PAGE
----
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chem lecture ch16

equilibrium law Ka=[H+][A-]/[HA] ; or pKa = - log Ka
acid ionization constant Ka. For weak acids, Ka is small. The strength of an acid is expressed by Ka; the larger the value of Ka, the stronger and more fully dissociated the acid is. At the same time, the stronger the acid, the smaller the pKa.
base ionization constant Kb= [BH+][OH-]/B ; or pKb = - log Kb
Percentage ionization =(Moles ionized per liter/ moles available per liter) *100
1st and 2nd Acid-base properties of a salt 1. Neither cation nor anion can affect the pH, solution should be neutral 2. Only cation of salt is acidic. solution will be acidic.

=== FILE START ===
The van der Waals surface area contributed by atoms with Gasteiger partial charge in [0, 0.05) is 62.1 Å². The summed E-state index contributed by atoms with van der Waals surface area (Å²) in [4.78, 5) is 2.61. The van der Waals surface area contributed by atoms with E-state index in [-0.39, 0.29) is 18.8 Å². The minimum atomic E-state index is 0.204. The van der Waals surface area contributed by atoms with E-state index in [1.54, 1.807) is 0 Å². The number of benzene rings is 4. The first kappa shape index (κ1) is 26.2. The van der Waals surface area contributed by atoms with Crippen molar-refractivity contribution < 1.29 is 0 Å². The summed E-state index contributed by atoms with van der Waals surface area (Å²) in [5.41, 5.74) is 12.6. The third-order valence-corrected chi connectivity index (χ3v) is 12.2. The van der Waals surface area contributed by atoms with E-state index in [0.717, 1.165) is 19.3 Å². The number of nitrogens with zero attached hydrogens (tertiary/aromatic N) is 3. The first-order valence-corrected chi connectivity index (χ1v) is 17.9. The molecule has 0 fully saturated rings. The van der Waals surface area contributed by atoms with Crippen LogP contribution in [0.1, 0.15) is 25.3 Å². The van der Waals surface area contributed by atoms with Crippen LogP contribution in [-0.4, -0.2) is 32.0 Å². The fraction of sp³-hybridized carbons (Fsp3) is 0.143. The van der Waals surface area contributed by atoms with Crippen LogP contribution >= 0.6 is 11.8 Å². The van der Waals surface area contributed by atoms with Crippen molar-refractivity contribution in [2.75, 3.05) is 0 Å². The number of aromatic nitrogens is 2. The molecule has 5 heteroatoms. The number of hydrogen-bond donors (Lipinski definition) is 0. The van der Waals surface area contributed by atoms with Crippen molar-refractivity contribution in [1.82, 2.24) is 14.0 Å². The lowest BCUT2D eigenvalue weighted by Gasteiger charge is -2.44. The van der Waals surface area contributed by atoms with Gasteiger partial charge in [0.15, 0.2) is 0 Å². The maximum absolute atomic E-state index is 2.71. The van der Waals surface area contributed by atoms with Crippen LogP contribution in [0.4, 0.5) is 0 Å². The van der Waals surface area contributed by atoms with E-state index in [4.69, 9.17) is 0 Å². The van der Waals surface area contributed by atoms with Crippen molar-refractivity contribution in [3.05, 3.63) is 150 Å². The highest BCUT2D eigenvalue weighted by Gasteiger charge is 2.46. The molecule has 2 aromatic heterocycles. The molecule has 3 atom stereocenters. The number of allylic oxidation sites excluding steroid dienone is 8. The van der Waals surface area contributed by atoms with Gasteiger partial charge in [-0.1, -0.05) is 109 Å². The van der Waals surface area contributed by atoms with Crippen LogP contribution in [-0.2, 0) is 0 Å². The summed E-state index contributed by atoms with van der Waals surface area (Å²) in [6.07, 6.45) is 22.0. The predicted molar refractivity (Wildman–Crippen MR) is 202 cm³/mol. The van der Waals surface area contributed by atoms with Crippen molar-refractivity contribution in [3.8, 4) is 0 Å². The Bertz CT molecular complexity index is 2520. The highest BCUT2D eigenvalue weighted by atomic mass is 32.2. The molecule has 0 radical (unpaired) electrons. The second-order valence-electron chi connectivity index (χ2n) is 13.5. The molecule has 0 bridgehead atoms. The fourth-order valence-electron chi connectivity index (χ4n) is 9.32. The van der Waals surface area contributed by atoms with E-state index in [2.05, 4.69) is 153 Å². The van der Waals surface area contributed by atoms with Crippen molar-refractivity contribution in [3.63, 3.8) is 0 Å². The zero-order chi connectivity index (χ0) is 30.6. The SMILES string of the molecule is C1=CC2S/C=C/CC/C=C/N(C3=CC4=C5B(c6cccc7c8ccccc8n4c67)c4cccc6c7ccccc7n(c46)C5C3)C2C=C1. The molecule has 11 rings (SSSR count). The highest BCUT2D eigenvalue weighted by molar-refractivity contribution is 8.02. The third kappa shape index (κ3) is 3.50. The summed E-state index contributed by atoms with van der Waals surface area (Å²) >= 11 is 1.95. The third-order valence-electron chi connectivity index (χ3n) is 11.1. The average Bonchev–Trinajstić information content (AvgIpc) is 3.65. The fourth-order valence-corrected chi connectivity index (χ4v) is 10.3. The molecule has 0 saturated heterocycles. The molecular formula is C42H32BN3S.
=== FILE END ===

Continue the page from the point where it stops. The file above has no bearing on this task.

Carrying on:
3rd and 4th Acid-base properties of a salt 3. Only the anion of the salt is basic, the solution will be basic. 4. If the cation is acidic and the anion is basic, the pH of the solution is determined by the relative strength of the acid and the base based on the Ka and the Kb of the ions.
Buffer solutions solutions that contain a weak acid and a weak base. They resist large changes of the pH-value when small amounts of strong acids or strong bases are added.
Buffer work by...? neutralizing large changes of the pH-value when small amounts of strong acids or strong bases are added.
how do you calculate the pH-value of a buffer solution? the same principles as before are employed for weak acids and bases. Either Ka or Kb can be used.
Henderson-Hasselbalch equation pH = (pKa + log)*([HA]/[A-])
formulas for The H+ concentration of a buffer [ H+ ] = Ka *[HA]/[A] ; [ H+ ] = Ka*[mol HA]/ [mol A-]
Created by: jsherm82



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